The political consequences of the impeachment inquiry have been – and will be – analyzed to the point of exhaustion. The economic consequences must also be considered in any fair analysis of impeachment’s real-world impact.
A full view of impeachment’s effect on our economy requires a full view of the American business community — not just the currently thriving stock market, but also the other part of our economy, made up of independent business owners.
American business owners tend to like President TrumpDonald TrumpOvernight Defense & National Security — The Pentagon's deadly mistake Overnight Energy & Environment — Presented by Climate Power — Interior returns BLM HQ to Washington France pulls ambassadors to US, Australia in protest of submarine deal MORE. Their optimism has been at record highs since he took office in 2017. At this point there is a sense that the opportunity for small businesses to continue to grow and be profitable is tied to the president’s ability to move forward with his policy agenda. Entrepreneurs are keenly aware of the opportunities that may be lost, thanks to a hyper-partisan impeachment inquiry that is slowing down the machinery of governing in Washington, D.C.
For example: Prior to the commencement of the impeachment inquiry, there was a good chance Congress would ratify the United States-Mexico-Canada Agreement (USMCA). This NAFTA-replacement policy is incredibly important to small businesses, which make up 98 percent of all U.S. exporters. Nearly 300,000 small and medium enterprises (SMEs) – which support about four million jobs – are exporting to foreign markets today.
USMCA would very likely increase those numbers because it includes provisions to improve investment opportunities for smaller businesses. It is, in fact, the first trade agreement in U.S. history to include a chapter specifically focused on SMEs. USMCA also considers the disproportionate impact of regulations on small businesses, and would actually remove some of the potential barriers that could discourage smaller firms from engaging in international trade. For example, the agreement would eliminate the requirement of opening a foreign office to do business in another country.
This policy improvement on international trade could add to the already improving landscape for American business owners. USMCA would serve as the perfect economic complement to tax reform and ongoing regulatory reforms. But thanks to impeachment, finishing USMCA seems unlikely any time soon. This Congress will likely miss this rare, important opportunity to help the job-creating small-business community engage in international trade.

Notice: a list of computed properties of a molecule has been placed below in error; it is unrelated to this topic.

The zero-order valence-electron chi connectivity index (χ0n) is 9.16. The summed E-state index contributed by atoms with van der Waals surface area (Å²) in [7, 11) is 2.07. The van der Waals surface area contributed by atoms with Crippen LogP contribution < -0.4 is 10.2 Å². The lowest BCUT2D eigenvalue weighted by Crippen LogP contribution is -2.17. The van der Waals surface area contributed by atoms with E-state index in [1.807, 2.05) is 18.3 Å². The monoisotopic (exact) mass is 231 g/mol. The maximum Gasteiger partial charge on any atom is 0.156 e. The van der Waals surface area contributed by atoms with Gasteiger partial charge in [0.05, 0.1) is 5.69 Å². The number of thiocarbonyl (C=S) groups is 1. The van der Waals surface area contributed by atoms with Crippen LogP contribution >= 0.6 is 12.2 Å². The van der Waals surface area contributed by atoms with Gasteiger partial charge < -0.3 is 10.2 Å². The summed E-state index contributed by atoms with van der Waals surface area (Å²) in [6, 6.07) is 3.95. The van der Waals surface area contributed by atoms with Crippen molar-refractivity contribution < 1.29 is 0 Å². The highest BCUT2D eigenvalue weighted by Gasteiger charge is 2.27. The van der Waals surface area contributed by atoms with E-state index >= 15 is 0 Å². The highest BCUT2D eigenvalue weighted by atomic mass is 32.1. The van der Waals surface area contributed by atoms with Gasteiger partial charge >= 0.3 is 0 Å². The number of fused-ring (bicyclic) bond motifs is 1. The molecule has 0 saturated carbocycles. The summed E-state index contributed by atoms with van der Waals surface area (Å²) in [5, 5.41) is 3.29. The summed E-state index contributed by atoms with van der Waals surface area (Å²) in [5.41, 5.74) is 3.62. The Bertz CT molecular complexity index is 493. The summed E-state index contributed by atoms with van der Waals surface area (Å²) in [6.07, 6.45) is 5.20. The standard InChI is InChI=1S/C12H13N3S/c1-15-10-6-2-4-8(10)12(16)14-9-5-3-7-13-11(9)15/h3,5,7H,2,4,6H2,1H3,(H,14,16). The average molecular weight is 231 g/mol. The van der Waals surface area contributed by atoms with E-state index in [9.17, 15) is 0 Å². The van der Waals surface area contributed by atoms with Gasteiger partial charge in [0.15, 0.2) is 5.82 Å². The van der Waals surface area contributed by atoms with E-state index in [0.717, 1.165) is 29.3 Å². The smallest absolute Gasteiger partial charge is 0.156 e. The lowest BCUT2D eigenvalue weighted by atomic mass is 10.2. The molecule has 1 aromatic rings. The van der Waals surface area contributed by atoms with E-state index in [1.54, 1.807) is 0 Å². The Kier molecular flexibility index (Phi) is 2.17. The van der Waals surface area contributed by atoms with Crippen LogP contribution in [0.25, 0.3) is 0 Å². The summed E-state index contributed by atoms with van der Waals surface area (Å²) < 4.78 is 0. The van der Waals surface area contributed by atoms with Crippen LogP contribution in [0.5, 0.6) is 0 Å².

Infrastructure reform is another economic imperative and opportunity that the current Congress will almost certainly forego in favor of the impeachment show.
The tragic state of disrepair of our nation’s roads, bridges and tunnels is not only dangerous; it is a drag on economic growth. The American Society of Civil Engineers (ASCE) gave the U.S. an embarrassing D+ grade in its most recent infrastructure report card, and I hear from small-business owners every day who are frustrated with how our crumbing infrastructure is slowing the pace of business, both locally and nationally.
The White House Council of Economic Advisors estimates that a 10-year, $1.5 trillion program of infrastructure investment – as proposed by President Trump – could add between 0.1 and 0.2 percentage point to average annual real growth in GDP. The president’s infrastructure plan could also add hundreds of thousands of well-paying jobs to our economy.
The benefits to the small-business community would be twofold: The roughly 10 years of contracts and sub-contracts that would almost certainly result from a major federal investment, and the much longer-term impacts that would come from safer, more highly functioning bridges, roads, railways, airways and ports.
Larger businesses and special interests will weather the impeachment storm the way they always have: Their lobbyists and lawyers will help them find ways around outdated laws and regulations. But small-business owners and their employees don’t have those resources. They need their government to create and maintain a fair environment in which they can prosper. A polarized, ineffective government disproportionately impacts the smallest businesses.
Congress should think more about all of their constituents – and consider the full view of our economic landscape – as this fight drags on. Small business owners aren’t the loudest voices on social media. But they are the engine of our economy, and they expect more from their elected officials than endless political fights.
Hector Barreto is chairman of The Latino Coalition and former administrator of the U.S. Small Business Administration.